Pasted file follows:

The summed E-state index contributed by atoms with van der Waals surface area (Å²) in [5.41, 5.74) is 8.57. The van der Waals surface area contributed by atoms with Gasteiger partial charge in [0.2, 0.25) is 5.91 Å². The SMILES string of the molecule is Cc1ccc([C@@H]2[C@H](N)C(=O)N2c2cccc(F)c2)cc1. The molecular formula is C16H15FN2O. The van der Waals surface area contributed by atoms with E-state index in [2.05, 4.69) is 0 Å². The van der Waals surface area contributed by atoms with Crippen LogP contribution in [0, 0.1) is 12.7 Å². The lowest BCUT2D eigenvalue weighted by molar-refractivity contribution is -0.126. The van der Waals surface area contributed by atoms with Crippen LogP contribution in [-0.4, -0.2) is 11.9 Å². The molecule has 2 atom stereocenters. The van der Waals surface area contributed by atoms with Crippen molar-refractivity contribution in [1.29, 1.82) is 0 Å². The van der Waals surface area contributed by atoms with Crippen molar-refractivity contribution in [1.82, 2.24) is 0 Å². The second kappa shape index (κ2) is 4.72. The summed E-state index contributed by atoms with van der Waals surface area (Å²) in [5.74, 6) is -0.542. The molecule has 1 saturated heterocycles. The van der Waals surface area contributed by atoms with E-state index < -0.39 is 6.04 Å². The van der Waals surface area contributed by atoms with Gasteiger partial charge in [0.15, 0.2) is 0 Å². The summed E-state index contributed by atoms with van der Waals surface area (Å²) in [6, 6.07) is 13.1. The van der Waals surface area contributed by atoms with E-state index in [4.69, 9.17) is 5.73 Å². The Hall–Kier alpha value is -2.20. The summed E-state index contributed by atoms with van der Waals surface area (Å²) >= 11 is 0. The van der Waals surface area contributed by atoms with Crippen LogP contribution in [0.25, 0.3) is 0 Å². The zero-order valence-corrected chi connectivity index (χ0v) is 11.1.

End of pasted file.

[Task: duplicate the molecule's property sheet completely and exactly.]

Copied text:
The summed E-state index contributed by atoms with van der Waals surface area (Å²) in [5.41, 5.74) is 8.57. The van der Waals surface area contributed by atoms with Gasteiger partial charge in [0.2, 0.25) is 5.91 Å². The SMILES string of the molecule is Cc1ccc([C@@H]2[C@H](N)C(=O)N2c2cccc(F)c2)cc1. The molecular formula is C16H15FN2O. The van der Waals surface area contributed by atoms with E-state index in [2.05, 4.69) is 0 Å². The van der Waals surface area contributed by atoms with Crippen LogP contribution in [0, 0.1) is 12.7 Å². The lowest BCUT2D eigenvalue weighted by molar-refractivity contribution is -0.126. The van der Waals surface area contributed by atoms with Crippen LogP contribution in [-0.4, -0.2) is 11.9 Å². The molecule has 2 atom stereocenters. The van der Waals surface area contributed by atoms with Crippen molar-refractivity contribution in [1.29, 1.82) is 0 Å². The van der Waals surface area contributed by atoms with Crippen molar-refractivity contribution in [1.82, 2.24) is 0 Å². The second kappa shape index (κ2) is 4.72. The summed E-state index contributed by atoms with van der Waals surface area (Å²) in [5.74, 6) is -0.542. The molecule has 1 saturated heterocycles. The van der Waals surface area contributed by atoms with E-state index < -0.39 is 6.04 Å². The van der Waals surface area contributed by atoms with Gasteiger partial charge in [0.15, 0.2) is 0 Å². The summed E-state index contributed by atoms with van der Waals surface area (Å²) in [6, 6.07) is 13.1. The van der Waals surface area contributed by atoms with E-state index in [4.69, 9.17) is 5.73 Å². The Hall–Kier alpha value is -2.20. The summed E-state index contributed by atoms with van der Waals surface area (Å²) >= 11 is 0. The van der Waals surface area contributed by atoms with Crippen LogP contribution in [0.25, 0.3) is 0 Å². The zero-order valence-corrected chi connectivity index (χ0v) is 11.1.